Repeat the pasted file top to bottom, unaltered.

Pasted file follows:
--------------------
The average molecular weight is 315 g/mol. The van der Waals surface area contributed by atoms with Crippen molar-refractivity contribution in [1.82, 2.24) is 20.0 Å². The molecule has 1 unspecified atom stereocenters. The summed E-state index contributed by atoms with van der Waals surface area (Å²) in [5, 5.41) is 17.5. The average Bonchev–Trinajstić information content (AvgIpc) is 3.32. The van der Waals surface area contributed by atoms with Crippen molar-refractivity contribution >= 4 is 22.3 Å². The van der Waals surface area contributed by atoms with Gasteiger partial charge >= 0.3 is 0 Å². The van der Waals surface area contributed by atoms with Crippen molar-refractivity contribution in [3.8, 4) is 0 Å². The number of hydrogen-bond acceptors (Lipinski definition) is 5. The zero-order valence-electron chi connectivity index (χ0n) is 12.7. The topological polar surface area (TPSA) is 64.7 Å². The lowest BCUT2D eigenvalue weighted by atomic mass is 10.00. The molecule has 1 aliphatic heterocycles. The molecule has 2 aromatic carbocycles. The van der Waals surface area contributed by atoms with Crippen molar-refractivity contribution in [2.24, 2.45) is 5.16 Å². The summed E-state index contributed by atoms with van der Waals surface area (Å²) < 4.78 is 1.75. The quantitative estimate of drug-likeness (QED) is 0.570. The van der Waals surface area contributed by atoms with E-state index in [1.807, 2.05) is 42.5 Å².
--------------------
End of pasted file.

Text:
The average molecular weight is 315 g/mol. The van der Waals surface area contributed by atoms with Crippen molar-refractivity contribution in [1.82, 2.24) is 20.0 Å². The molecule has 1 unspecified atom stereocenters. The summed E-state index contributed by atoms with van der Waals surface area (Å²) in [5, 5.41) is 17.5. The average Bonchev–Trinajstić information content (AvgIpc) is 3.32. The van der Waals surface area contributed by atoms with Crippen molar-refractivity contribution >= 4 is 22.3 Å². The van der Waals surface area contributed by atoms with Gasteiger partial charge >= 0.3 is 0 Å². The van der Waals surface area contributed by atoms with Crippen molar-refractivity contribution in [3.8, 4) is 0 Å². The number of hydrogen-bond acceptors (Lipinski definition) is 5. The zero-order valence-electron chi connectivity index (χ0n) is 12.7. The topological polar surface area (TPSA) is 64.7 Å². The lowest BCUT2D eigenvalue weighted by atomic mass is 10.00. The molecule has 1 aliphatic heterocycles. The molecule has 2 aromatic carbocycles. The van der Waals surface area contributed by atoms with Crippen molar-refractivity contribution in [2.24, 2.45) is 5.16 Å². The summed E-state index contributed by atoms with van der Waals surface area (Å²) < 4.78 is 1.75. The quantitative estimate of drug-likeness (QED) is 0.570. The van der Waals surface area contributed by atoms with E-state index in [1.807, 2.05) is 42.5 Å².